Modern software development is sometimes colourfully described as being similar to firing tracer bullets at a target. Rather than spending time doing a lot of research, design and specification up front, the smallest, simplest version of the software is built and the feedback gathered from its use is used to improve the next version. Being able to continuously integrate, test and deploy software means that we can make this feedback loop incredibly tight but because the same engineers are developing the software and the tests we constantly have to think carefully about the testing investments we make and their opportunity costs.

Software engineers allow themselves to use knowledge of how the software works to pick good white box tests. They rely on code reviewers to catch important test cases that they’ve missed. They rely on unit tests to exercise pathological cases which are hard to exercise in end-to-end or integration tests. They use bugs discovered in previous releases to inform tests cases developed for the next. The goal is to ensure that the next version of the software provides feedback on how close it is to the target rather than just exploding on impact.

The decisions around which tests to write are hard because tests have costs. They take time to write and maintain and need to be changed and updated along with the software they test. What would happen if some or all of the tests could be free?

This question has tantalised computer scientists since Turing’s work on the halting problem in the 1930s and while academic progress has been made, tools based on that work have tended to either only work on small codebases; perform trivial analysis; generate a high percentage of false positives; produce difficult to understand reports or impose other overheads on the development process that make the resulting testing pretty far from free. As a result while we theoretically know how to do sophisticated analysis, in practice we tend to rely mostly on linters doing trivial checks alongside automated tests which check a handful of paths through the software written by engineers.

So it was wonderful when my mixture of hope, anticipation and scepticism gave way to delight when the Infer static analyser delivered on the promise of useful, non-trivial static analysis at Facebook. While Infer currently only reports on a small subset of the errors that it can detect, for those classes of errors Infer’s output is generally as useful as seeing a failing test case: Infer’s 80% fix rate on the non-trivial bugs it finds and reports on is extraordinary in an environment like Facebook’s.

Infer and tools like it won’t completely replace test cases written by engineers. To paraphrase Cristiano, without application specific information, no formula will be able to determine whether a piece of software is working as intended. As a companion to test suites though, static analysis will be transformative. It’s likely that sophisticated static analysers will soon be used by everyone from the smallest software engineering teams to the biggest tech companies. When high quality tests are free, why wouldn’t you run them?

Working with Infer in production at Facebook over the last year has been like living in the future. It has changed the way I think about testing and about the testing investments that should be made. I’m incredibly excited to see its public release as an open source tool that can be used by everyone and very grateful to have been able to help distribute this future more widely.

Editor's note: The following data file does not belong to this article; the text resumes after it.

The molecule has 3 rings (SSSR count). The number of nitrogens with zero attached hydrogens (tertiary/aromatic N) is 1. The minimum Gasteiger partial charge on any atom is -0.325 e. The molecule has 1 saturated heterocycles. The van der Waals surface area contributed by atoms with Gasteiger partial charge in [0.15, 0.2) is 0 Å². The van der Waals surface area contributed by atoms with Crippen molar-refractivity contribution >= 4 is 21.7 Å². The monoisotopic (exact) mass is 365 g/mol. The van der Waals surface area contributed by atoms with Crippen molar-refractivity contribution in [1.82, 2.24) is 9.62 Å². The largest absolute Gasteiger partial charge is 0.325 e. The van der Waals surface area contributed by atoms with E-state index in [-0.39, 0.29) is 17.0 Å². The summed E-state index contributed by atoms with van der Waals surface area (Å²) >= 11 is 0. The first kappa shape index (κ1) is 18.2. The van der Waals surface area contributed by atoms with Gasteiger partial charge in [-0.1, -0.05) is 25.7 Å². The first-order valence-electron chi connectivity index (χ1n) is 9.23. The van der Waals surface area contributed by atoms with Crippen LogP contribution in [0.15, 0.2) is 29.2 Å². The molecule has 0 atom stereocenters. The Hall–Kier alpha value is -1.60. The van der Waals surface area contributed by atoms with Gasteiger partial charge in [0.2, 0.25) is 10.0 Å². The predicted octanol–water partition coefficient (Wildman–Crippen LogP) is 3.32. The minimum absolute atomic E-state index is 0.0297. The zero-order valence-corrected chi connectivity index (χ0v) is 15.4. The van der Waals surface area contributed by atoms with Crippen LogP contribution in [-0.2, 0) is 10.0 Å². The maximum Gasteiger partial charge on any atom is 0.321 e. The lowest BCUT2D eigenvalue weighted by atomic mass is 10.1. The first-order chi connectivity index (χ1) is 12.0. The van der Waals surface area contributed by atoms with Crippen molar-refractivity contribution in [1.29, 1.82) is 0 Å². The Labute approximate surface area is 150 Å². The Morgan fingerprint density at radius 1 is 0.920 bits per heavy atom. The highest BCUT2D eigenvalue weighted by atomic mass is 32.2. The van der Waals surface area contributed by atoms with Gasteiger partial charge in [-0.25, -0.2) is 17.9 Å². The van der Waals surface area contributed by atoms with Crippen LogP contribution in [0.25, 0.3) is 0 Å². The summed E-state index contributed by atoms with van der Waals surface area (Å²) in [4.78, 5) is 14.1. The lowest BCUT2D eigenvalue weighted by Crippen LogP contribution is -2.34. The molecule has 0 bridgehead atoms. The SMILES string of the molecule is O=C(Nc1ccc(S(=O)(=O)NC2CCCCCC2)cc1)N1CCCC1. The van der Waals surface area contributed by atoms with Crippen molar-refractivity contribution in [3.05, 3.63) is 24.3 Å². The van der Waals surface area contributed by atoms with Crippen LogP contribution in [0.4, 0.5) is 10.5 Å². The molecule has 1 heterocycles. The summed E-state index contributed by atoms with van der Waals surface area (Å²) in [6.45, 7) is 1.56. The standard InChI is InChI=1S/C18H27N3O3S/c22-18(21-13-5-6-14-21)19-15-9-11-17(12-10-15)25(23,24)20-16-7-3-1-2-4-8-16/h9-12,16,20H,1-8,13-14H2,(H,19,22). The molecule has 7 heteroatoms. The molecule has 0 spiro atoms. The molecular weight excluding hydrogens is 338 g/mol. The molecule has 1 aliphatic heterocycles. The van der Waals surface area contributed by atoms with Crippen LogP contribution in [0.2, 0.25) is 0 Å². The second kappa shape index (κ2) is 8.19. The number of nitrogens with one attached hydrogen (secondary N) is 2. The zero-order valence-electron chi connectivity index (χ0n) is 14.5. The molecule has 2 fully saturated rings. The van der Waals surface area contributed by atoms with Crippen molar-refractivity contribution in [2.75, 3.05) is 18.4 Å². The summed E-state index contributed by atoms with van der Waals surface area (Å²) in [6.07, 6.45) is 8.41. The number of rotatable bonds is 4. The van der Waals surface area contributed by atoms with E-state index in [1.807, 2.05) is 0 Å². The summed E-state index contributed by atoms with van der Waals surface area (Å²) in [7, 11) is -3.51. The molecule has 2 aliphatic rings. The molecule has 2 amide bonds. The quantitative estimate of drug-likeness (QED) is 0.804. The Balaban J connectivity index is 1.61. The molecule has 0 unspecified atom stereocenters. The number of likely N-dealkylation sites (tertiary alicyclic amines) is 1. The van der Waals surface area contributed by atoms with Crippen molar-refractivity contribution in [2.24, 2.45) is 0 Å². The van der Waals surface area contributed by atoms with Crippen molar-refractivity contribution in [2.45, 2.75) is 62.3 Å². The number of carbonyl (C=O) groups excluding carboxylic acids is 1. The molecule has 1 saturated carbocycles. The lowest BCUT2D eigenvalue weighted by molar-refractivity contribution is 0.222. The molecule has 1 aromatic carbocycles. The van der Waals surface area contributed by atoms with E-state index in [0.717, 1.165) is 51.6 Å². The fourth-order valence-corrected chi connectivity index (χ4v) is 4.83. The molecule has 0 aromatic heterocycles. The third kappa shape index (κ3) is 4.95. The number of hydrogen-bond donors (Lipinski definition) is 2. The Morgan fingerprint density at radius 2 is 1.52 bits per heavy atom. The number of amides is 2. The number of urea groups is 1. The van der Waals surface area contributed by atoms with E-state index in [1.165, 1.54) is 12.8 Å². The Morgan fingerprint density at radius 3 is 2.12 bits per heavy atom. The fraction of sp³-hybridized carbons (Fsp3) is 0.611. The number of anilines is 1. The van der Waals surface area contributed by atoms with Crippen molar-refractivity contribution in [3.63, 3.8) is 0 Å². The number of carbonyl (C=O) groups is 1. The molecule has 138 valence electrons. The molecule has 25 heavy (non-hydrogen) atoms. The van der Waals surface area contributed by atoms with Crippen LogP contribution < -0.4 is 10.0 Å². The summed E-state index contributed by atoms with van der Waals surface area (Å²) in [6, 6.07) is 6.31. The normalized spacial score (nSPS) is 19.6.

Investing In Testing

Wed 10 June 2015 by Jim Purbrick

Last year I was talking to an engineer at Droidcon London who was working on an Android app with 100% test coverage. I immediately asked whether he thought 100% test coverage was worthwhile: many software engineering teams strive to achieve 100% test coverage, but few succeed because it’s an …

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21st Century JavaScript

Sat 12 March 2011 by Jim Purbrick

The slides and video of my talk at AsyncJS on Thursday are now online. The video is pretty murky, but the sound has come out fine and you can see enough of the slides to be able to follow along at home. The talk focuses on ways to bring useful …

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The Why and How of Automated Testing with Python and Django

Thu 04 November 2010 by Jim Purbrick

Jamie has just uploaded the movie of my talk “The Why and How of Automated Testing with Python and Django” which I gave at BrightonPy a week ago (and this time it really is a movie, clocking in at a feature length 1 hr and 35 minutes). The audio on …

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m0cxx0r And Return Types

Wed 03 December 2008 by Jim Purbrick

The core of m0cxx0r is the creation of an object that records method calls and compares them to expectations. This is done by using C++ placement new to create a VTableDonor object in allocated memory the same size as the object being mocked and then returning the memory as a …

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m0cxx0r on Windows

Mon 27 October 2008 by Jim Purbrick

In order for m0cxx0r to be useful for writing tests at Linden Lab, it needs to work on all of the platforms that we target with C++ applications, so today I tried building and running m0cxx0r on Windows.

Initially it looked good: m0cxx0r built in the default Visual Studio Debug …

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m0cxx0r - Compiler Generated Mock Objects For C++

Sun 26 October 2008 by Jim Purbrick

A few weeks ago at JAOO I felt insanely jealous while watching Erik Doernenburg demo Mockito: I wanted dynamic mock objects in C++. It turns out that it’s really hard. However, after a few days hacking around I found that it’s not completely impossible. The results of my …

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